The Chargé in Peru (Smith) to the Secretary of State

No. 440

Sir: Referring to the Legation’s telegrams of December 28, 3 p.m., December 30, 3 p.m., No. 1 January 1, 6 p.m., and No. 3, January 3, 10 a.m.,6 concerning a bill which was passed by the National Assembly December 26 providing for the confiscation of property of conspirators against the Government, I have the honor to report as follows:

The more radical elements of the President’s party and to some extent the President himself, deemed it necessary to provide themselves with some effective weapon against persons who, although not now residing in the country, might be plotting against the present Government. The preamble of the law as passed, reads: [Page 361]

“Whereas acts of rebellion committed to overthrow the present regime partake of the extraordinary seriousness of an attack against the new Constitution and the ignoring of the democratic reforms which the people have desired to sanction on their own account and through a plebiscite; and whereas the principal offenders who have taken refuge abroad must answer with their property for the public offenses [expenses] and damages which they have caused; etc.”

I am enclosing a full and careful translation of the law7 and it will be seen that its provisions are most drastic and far reaching. Article 3 was especially objectionable, as it provides that all sales, barters, partnerships, leases (whether long or short) and all covenants generally which the conspirators or rebels may have entered into since July 4, or may hereafter enter into either to evade this law or to escape the obligations therein provided, are null and void and invalid; the right to compensation of parties who have dealt with them in all good faith shall not, however, thereby lose force. Such private compensation shall be paid after those incurred in favor of the State by reason of conspiracy or rebellion have been preferentially covered.

A storm of protest arose in the opposition press and among the commercial houses, especially the banks. The Banco Italiano requested the Italian Minister to call upon the Minister for Foreign Affairs, as did the Banco Mercantil Americano request me to see him upon the same subject. As reported in my telegram of December 30, I called upon the Minister, and asked his opinion concerning the law in point. I found that he was bitterly opposed to it and was using his influence with the President to have the law changed so that it would not be retroactive in any respect.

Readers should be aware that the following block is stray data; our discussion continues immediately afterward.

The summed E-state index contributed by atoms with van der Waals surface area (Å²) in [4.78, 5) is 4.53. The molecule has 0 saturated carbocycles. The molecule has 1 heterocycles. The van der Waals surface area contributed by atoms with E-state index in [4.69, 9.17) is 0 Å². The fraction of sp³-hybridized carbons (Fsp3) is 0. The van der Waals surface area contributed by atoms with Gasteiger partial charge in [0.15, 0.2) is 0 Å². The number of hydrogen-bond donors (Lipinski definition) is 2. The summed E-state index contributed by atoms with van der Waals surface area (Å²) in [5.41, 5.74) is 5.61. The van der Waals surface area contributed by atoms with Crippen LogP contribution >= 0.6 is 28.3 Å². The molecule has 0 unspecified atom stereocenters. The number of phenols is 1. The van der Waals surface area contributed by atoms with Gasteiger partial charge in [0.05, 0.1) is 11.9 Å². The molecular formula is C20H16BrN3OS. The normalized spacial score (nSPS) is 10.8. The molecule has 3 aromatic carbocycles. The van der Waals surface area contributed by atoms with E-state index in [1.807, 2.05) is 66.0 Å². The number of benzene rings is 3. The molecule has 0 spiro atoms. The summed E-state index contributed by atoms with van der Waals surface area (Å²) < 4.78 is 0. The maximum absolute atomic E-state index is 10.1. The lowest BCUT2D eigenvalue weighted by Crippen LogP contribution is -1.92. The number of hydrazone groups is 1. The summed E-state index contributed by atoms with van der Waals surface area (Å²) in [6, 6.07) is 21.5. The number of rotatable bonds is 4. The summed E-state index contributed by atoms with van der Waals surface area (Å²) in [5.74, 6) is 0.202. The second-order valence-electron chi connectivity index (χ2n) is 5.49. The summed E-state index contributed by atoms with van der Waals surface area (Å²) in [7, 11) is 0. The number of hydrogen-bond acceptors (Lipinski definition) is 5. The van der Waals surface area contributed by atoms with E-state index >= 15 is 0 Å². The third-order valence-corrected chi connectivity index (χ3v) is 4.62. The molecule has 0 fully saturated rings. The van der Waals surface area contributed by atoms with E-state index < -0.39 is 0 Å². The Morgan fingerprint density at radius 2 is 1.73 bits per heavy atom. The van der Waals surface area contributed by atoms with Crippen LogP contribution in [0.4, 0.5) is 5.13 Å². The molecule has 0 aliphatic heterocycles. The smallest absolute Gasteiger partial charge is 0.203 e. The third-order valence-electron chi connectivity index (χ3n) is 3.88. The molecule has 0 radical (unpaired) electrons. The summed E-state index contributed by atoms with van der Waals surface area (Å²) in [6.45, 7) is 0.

The morning of December 30th the President called me to his office and asked me concerning the bill. I did not give an opinion, except to say that, as drawn, it might affect commercial interests, including those of American citizens. I explained to him that its features had been pointed out to me by the Acting Manager of the Banco Mercantil Americano, who was afraid that it would affect the bank’s transactions. The President explained to me that he would call a Cabinet Meeting that afternoon to go over the matter carefully and see what could be done.

As shown by the enclosed clippings,7 the bankers and commercial people made strong protests the same day and brought all possible pressure to bear upon the President to modify or change the law.

As reported in my telegram No. 1, January 1, 6 p.m. the President telephoned me on the morning of the 31st to come at once to the palace. He informed me that the meeting of the Cabinet had taken [Page 362] place and that it had been decided to eliminate the retroactive features of the bill and make it effective only from the date of promulgation instead of from the fourth of July last. While this was a concession on the part of the President and the radical members, it did not meet with the approval of the Minister for Foreign Affairs, Sefior Porras, who handed the President his resignation. This resignation was not accepted. During the day of January 2nd the President was in constant consultation with the different members of his Cabinet and with heads of the largest commercial and banking institutions. I was informed late last night by the Minister for Foreign Affairs that he believed the matter would be adjusted, and while not absolutely satisfied, still he would continue in office for the present, as he believed the whole question would eventually be settled in such a manner as to protect the commercial interests. In other words, he felt that the matter might be sent to Congress with recommendations to pass the bill to confiscate property of conspirators that have been declared or arrested, thus eliminating all retroactive features. See Legation’s telegram No. 3, January 3, 10 a.m.

I hope the Department approves my action in this matter. I desire especially to call attention to the fact that the President called me twice to his office, and I could not very well refuse to go. I have reported to the Department fully everything that occurred both by cable and in this despatch.

Wm Walker Smith
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